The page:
Auvergne is famous for for the range of volcanoes around Puy-de-Dome. Since 2018 is has been a World Heritage Site. But the Auvergne region also has an fascinating selection of villages and towns to discover. This is a part of France that many visitors miss. But it is achingly beautiful and a joy to explore.
Where is Auvergne?
The Auvergne is situated in central-southern France, in the centre of the Massif Central. It is largely an isolated region of mountains, and dramatically rugged countryside and rocky gorges. The main centres are Aurillac, Clermont-Ferrand, Issoire, Le Puy-en-Velay, Montlucon, Riom and Vichy.
As we mentioned above Auvergne is best known for the afforested volcanic landscape of the Natural Regional Park of the Volcanoes of the Auvergne (Cantal and Puy-de-Dome departments).
Tourist guide to the Auvergne volcano country
Highlights of the park include the Monts-Dome, Monts-Dore and Cantal mountains. The scenic Parc Naturel Regional Livradois-Forez also falls within the region (in the Haute-Loire and Puy-de-Dome departments).
Among other scenic highlights are the Allier river, which crosses much of the region, and you can follow the Allier gorges through magnificent scenery – some of the most stunning in the whole of rural France.
The important centre of Clermont-Ferrand is in the Puy-de-Dome department. But you should also visit the towns of Ambert and Issoire, and perhaps the Chateau de Murol and Saint Nectaire.
A little way from Clermont-Ferrand is Riom (and the neighbouring spa town at Volvic and the abbey at Mozac). Also in Puy-de-Dome are Montpeyroux, Saint-Saturnin, Saint-Floret and Usson, each with a valid claim to be ranked among the most beautiful of French villages.
The towns at La Bourboule and Mont-Dore have long been popular ski centres and spa centres.
Volcanos in Auvergne
The region is renowned for its many volcanoes, although the last known eruption was about 6,000 years ago. Most have now been eroded away to leave plugs of hardened magma that provide the distinctive, rounded hilltop shape of the region.
You can get to learn all about volcanoes at Vulcania, just a short distance from the centre of Clermont-Ferrand.
Vulcania in Auvergne
Vulcania is a theme park which will be an explosive hit with all the family.
At Vulcania, you not only learn about the history of the Auvergne, but also about its fascinating geological formation.
There is a sub-text: the park aims to spread knowledge about volcanoes and earth sciences, while simultaneously contributing to the protection of the natural environment of the Auvergne.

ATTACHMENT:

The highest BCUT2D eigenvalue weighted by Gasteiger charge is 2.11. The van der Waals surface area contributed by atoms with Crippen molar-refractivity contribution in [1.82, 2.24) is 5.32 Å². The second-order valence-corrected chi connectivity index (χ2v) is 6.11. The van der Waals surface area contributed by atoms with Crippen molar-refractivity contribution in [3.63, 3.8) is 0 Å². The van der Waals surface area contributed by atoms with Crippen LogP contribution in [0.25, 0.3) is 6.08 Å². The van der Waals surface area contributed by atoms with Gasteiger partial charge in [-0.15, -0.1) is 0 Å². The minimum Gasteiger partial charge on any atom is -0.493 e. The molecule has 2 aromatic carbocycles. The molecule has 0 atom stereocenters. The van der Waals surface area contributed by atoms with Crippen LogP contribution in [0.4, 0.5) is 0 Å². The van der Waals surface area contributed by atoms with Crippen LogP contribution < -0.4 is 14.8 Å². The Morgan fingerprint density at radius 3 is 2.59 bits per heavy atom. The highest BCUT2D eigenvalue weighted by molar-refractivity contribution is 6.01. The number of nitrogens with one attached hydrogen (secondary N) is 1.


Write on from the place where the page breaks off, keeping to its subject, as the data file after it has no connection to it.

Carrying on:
As a theme park based around observing and experiencing things, Vulcania has a major role, in line with its educational objectives, in understanding the sometimes violent phenomena that govern our planet.
Vulcania aims to bring science to life with excitement and thrills, while remaining focused on its educational purpose. This aim means its shape and approach have been altered considerably, with a new way of combining amusement, knowledge, excitement and discovery.
Both children and adults can enjoy enriching entertainment and workshops together. Designing settings that are both livelier and more hands-on means encouraging emotion among its visitors is the core aim of the whole adventure.
The Auvergne region
Auvergne now includes provinces and areas that historically were not part of Auvergne. Under the new regions introduced in France in 2016, the Auvergne was combined with Rhône-Alpes to give the new region of Auvergne-Rhône-Alpes.
The original Auvergne region is composed of the following old provinces:
Auvergne: departments of Puy-de-Dôme, Cantal, north-west of Haute-Loire, and extreme south of Allier. The province of Auvergne is entirely contained inside the Auvergne region.
Bourbonnais: department of Allier. A small part of Bourbonnais is also contained inside the Centre region (south of the department of Cher).
Velay: centre and southeast of department of Haute-Loire. Velay is entirely contained inside the Auvergne region.
Auvergne also includes a small part of Gévaudan which is in the extreme southwest of Haute-Loire. Gévaudan is essentially inside the Languedoc-Roussillon region. Also part of Auvergne is an area of Vivarais in the southeast of Haute-Loire. Vivarais is essentially inside the Rhône-Alpes region and also includes a small part of Forez.
Velay, Gévaudan, and Vivarais are often considered to be sub-provinces of the old Languedoc province. Forez is also a sub-province of Lyonnais province.
Therefore, the modern region of Auvergne is composed of the provinces of Auvergne, major part of Bourbonnais, and parts of Languedoc and Lyonnais.
The region is 25% woodland, 45% grassland, 20% arable land, and 10% other uses. The region is largely agricultural, although tourism is becoming more important.
The main industry, however, is tyre manufacture, as the headquarters of Michelin Tyres are in Clermont-Ferrand.
Other industries include cutlery (Thiers, which has an attractive historical centre), metal manufacture (Issoire), lace in Le Puy-en-Velay, and livestock, especially the Salers cattle in Cantal.